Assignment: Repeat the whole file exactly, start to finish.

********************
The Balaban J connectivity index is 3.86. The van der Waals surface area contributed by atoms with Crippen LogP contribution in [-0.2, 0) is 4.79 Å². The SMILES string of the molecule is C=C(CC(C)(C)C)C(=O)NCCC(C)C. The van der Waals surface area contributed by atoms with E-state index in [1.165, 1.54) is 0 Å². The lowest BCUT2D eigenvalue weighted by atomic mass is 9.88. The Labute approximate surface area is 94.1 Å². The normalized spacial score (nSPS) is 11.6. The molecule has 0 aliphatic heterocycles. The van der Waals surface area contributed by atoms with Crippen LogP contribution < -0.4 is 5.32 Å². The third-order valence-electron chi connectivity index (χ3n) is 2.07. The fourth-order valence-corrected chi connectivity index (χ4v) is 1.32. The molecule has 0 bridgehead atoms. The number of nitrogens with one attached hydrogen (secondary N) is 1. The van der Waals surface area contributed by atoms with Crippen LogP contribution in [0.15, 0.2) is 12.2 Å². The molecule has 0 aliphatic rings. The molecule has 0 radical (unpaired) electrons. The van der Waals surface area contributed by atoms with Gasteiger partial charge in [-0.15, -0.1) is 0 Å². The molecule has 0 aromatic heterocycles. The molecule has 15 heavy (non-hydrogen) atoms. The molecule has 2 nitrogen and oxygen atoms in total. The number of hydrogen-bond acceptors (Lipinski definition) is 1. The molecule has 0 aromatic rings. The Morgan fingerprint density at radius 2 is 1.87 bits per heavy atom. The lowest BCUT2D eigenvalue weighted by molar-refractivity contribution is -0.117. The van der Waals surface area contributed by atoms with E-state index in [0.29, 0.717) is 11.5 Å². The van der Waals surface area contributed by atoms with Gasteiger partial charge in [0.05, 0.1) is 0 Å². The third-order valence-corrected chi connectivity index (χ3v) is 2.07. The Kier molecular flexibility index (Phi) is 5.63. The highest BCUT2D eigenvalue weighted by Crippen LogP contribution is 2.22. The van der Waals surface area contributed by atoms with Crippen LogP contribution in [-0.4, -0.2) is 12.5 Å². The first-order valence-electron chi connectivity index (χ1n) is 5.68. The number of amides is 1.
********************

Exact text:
The Balaban J connectivity index is 3.86. The van der Waals surface area contributed by atoms with Crippen LogP contribution in [-0.2, 0) is 4.79 Å². The SMILES string of the molecule is C=C(CC(C)(C)C)C(=O)NCCC(C)C. The van der Waals surface area contributed by atoms with E-state index in [1.165, 1.54) is 0 Å². The lowest BCUT2D eigenvalue weighted by atomic mass is 9.88. The Labute approximate surface area is 94.1 Å². The normalized spacial score (nSPS) is 11.6. The molecule has 0 aliphatic heterocycles. The van der Waals surface area contributed by atoms with Crippen LogP contribution < -0.4 is 5.32 Å². The third-order valence-electron chi connectivity index (χ3n) is 2.07. The fourth-order valence-corrected chi connectivity index (χ4v) is 1.32. The molecule has 0 bridgehead atoms. The number of nitrogens with one attached hydrogen (secondary N) is 1. The van der Waals surface area contributed by atoms with Crippen LogP contribution in [0.15, 0.2) is 12.2 Å². The molecule has 0 aliphatic rings. The molecule has 0 radical (unpaired) electrons. The van der Waals surface area contributed by atoms with Gasteiger partial charge in [-0.15, -0.1) is 0 Å². The molecule has 0 aromatic heterocycles. The molecule has 15 heavy (non-hydrogen) atoms. The molecule has 2 nitrogen and oxygen atoms in total. The number of hydrogen-bond acceptors (Lipinski definition) is 1. The molecule has 0 aromatic rings. The Morgan fingerprint density at radius 2 is 1.87 bits per heavy atom. The lowest BCUT2D eigenvalue weighted by molar-refractivity contribution is -0.117. The van der Waals surface area contributed by atoms with E-state index in [0.29, 0.717) is 11.5 Å². The van der Waals surface area contributed by atoms with Gasteiger partial charge in [0.05, 0.1) is 0 Å². The third-order valence-corrected chi connectivity index (χ3v) is 2.07. The Kier molecular flexibility index (Phi) is 5.63. The highest BCUT2D eigenvalue weighted by Crippen LogP contribution is 2.22. The van der Waals surface area contributed by atoms with Crippen LogP contribution in [-0.4, -0.2) is 12.5 Å². The first-order valence-electron chi connectivity index (χ1n) is 5.68. The number of amides is 1.